KB- Big Data is a concept that conveys many meanings and implications to different audiences. It includes large databases, but it includes tons of other things, including large data collections that are not in databases (such as Internet blogs, social network postings, news reports, online video content, images, audio, publications, articles, and anything else that is in digital or non-digital form). Large databases are only a small subset of Big Data collections. The Big Data concept also conveys additional meanings, such as the challenges associated with discovery, access, mining, analysis, and interpretation of massive data collections. These challenges include the large data volume, but also the complexity of the data (as indicated above, the large variety of data types), as well as the enormous rate at which data are being generated in the world today. The data production rate doubles every year, which means that the world will have at least 1000 times more data ten years from now, one million times more data 20 years from now, and so on. One estimate of the total amount of data created in the world each and every day is three exabytes, which is three million terabytes or three billion gigabytes. This is more than a thousand times all of the information in all of the books and journals in all of the libraries in the world that have ever been published in the history of humanity. This is the amount that we create each new day this year – we will create roughly this same amount of data every 90 seconds ten years from now, and roughly this same amount every 1/10 of a second 20 years from now! We must teach the next generation how to handle, deal with, cope with, and make use of this information flood. Big Data therefore refers to the combination of all of these challenges and issues (both technological and human).
TAEM- How does Data Mining and knowledge discovery figure into these ?
KB- The collection of large data into archives and databases is useless unless you intend to use the data for something; and that “something” is discovery of patterns, trends, correlations, features, outliers, anomalies, and unexpected “knowledge” nuggets hidden within these enormous data sets (i.e., finding the proverbial needle in the haystack). That is what we call data mining, which is also called Knowledge Discovery from Data. This process is also referred to as “Learning from Data”. When it is applied to making decisions about future behaviors of consumers, or systems, or physical processes, data mining is called “Predictive Analytics”. Yes, people use data mining to predict the future. There are numerous movies and TV shows that highlight these techniques – the techniques are real (even though the shows are fictional). Finding new knowledge is what science is all about. The amazing thing now is that businesses, agencies, sports teams, grocery stores, entertainers, social networking sites, and everyone else have realized that they too can discover new knowledge (e.g., predict behaviors or outcomes) from their data collections: ticket sales, purchases, buying patterns, behavior patterns, system logs, and more.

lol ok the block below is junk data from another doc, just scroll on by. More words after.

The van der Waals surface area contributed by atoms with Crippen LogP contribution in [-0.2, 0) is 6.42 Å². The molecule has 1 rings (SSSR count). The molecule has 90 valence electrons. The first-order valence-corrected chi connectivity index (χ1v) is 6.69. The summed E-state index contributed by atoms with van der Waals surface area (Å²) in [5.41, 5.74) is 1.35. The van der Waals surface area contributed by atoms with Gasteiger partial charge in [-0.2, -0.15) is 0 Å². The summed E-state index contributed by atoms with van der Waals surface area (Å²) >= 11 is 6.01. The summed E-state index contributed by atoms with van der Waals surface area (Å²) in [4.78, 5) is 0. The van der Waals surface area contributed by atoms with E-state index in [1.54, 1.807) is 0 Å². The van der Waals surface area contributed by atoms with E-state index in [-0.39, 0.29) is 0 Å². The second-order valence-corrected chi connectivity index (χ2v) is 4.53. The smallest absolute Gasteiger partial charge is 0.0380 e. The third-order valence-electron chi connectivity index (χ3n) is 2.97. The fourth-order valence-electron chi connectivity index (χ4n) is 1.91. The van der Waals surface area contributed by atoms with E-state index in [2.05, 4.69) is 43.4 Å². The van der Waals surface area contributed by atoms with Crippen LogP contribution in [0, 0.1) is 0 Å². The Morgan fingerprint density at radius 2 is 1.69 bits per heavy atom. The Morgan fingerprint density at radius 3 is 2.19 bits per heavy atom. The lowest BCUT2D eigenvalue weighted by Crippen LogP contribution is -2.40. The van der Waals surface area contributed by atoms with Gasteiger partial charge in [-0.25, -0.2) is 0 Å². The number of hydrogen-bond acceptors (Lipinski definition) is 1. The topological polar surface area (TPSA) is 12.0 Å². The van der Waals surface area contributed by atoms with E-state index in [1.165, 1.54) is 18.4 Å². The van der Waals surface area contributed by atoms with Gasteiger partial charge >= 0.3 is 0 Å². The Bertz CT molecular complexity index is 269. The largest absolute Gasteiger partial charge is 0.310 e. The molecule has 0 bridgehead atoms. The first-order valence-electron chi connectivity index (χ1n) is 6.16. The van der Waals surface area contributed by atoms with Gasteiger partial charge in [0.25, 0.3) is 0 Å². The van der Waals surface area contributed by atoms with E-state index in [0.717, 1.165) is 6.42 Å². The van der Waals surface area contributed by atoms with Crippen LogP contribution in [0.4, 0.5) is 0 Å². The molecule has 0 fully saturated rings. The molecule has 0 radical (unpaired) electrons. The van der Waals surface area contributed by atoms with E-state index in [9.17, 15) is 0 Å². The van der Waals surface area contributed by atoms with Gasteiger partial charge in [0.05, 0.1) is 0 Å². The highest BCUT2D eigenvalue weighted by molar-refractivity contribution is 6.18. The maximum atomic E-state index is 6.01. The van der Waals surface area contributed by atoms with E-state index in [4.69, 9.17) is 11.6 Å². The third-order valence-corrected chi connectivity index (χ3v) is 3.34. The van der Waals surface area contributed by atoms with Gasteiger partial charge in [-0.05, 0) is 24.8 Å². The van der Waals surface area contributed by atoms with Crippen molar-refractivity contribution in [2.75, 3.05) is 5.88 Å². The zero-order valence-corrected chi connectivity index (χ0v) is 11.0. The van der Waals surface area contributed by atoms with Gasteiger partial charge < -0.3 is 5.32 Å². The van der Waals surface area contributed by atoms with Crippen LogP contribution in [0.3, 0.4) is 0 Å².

TAEM- We understand that you basically invented the idea of astro-informatics. Please tell our readers about this and some of the Big Data issues that faces science today.
KB- Informatics is the application of Data Science to a specific discipline, though we sometimes simply define Informatics as Data Science. Some science-specific informatics disciplines are well established, including Bioinformatics and Geoinformatics. It occurred to me about 10 years ago that astronomy’s big (and growing) data collections would require a similar methodological subdiscipline of the field of astronomy – I called this Astroinformatics. I used this word for many years without much uptake by the astronomy community. I published a journal paper and another paper for the National Academy of Sciences on Astroinformatics 3 years ago – now, it is a very commonly used term, there are Astroinformatics conferences every year, and there are Astroinformatics committees within the major astronomy professional societies (in the US and internationally). I am a member of all of these committees. It is very exhilarating to see how far the field has come in such a short time. The real reasons for these informatics approaches to science are the same reasons mentioned earlier: scientists are generating huge amounts of data from their experiments, we want to explore these data collections as effectively and efficiently as possible, we want to discover all of the knowledge that is hidden in these data, and we want to unlock the mysteries of the world and Universe around us that our huge experiments can now reveal to us.